A rekindled love for the land of liberty

Jennifer Cohron
Posted 7/1/16

I called it our all-American couple’s road trip.

Zac and I traveled 1,300 miles through five states in three days, crossed three major rivers, visited two state capitals and toured two presidential libraries.

The latter was the inspiration …

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A rekindled love for the land of liberty


I called it our all-American couple’s road trip.

Zac and I traveled 1,300 miles through five states in three days, crossed three major rivers, visited two state capitals and toured two presidential libraries.

The latter was the inspiration for our summer vacation.

Last year, Zac and I took a day trip to the Jimmy Carter Library and Museum in Atlanta, the closest of the 13 presidential libraries administered by the National Archives and Records Administration.

I was hooked from the first exhibit about the Carter family peanut farm and almost immediately started lobbying for a trip to Dallas, home of the George W. Bush Presidential Center.

When we were mapping out the route, we decided to go a little out of the way to see the William J. Clinton Presidential Center and Park in Little Rock.

I was only 6 when Clinton was elected, but for some reason I remember the “Weekly Reader” covering his inauguration that my first grade teacher posted in our classroom. That was the first time that I recall knowing that I had a president.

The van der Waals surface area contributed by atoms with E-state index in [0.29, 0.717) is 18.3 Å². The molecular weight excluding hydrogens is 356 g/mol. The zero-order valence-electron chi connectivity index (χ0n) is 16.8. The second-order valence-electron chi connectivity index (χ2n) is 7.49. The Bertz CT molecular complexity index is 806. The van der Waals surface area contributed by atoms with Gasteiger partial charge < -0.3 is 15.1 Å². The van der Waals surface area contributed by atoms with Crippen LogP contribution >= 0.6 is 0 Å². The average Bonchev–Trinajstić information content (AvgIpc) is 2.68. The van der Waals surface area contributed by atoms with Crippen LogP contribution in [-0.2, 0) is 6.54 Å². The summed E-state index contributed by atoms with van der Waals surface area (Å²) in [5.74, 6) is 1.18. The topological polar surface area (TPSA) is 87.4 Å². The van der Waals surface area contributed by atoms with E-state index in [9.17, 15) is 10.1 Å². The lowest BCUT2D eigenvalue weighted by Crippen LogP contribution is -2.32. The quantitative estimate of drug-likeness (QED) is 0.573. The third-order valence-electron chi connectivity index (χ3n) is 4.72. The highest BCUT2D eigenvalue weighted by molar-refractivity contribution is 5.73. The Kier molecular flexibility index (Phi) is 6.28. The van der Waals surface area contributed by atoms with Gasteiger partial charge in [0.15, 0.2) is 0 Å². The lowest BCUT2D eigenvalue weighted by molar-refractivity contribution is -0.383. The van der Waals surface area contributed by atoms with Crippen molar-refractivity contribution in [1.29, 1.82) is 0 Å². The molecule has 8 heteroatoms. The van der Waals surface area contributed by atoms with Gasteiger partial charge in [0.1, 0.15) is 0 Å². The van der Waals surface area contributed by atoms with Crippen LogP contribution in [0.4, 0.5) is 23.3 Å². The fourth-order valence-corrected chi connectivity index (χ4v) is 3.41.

The drive to Arkansas took us across the Mississippi River. Zac and I stopped for a selfie and accidentally sank knee-deep in Mississippi mud.

Clinton’s museum is located in a beautiful spot on the Arkansas River. The Clinton Foundation also helped fund LED lighting for three bridges that connect downtown Little Rock on one side of the river to North Little Rock on the other side.

Zac and I spent our evening watching the bridges change colors from a walking path in Riverfront Park.

One fun fact about the Clinton Presidential Center is that it is one of 11 sites in the United States to receive a sapling from the chestnut tree that was outside Anne Frank’s window in the Secret Annex. Anne’s beloved tree was over 170 years old when it succumbed to disease and a windstorm in 2010. The saplings are all that remain.

The highlight of the Bush library was the exhibit of two beams from the World Trade Center.

The beams are surrounded by a series of panels bearing the names of the nearly 3,000 people who died during the Sept. 11, 2001, terrorist attacks.

As I approached the beams, the docent assured me that the beams were not a sculpture, a mistake that several visitors had apparently made earlier in the day.

“This first panel here is the names of all the first responders who died,” she continued.

I stopped her before she could finish her prepared speech.

“Wait, where are the first responders?” I asked.

I was in high school on 9/11. I’ve seen the footage and read the figures countless times. Until I was staring at a wall engraved with hundreds of names and tried to wrap my mind around the idea that those were just the men and women in uniform who didn’t make it home that day, I couldn’t comprehend the loss of life.

The Bush library also got my vote for the best special exhibit, which typically are only loosely connected to the president whose name is on the building and that change several times during the course of the year.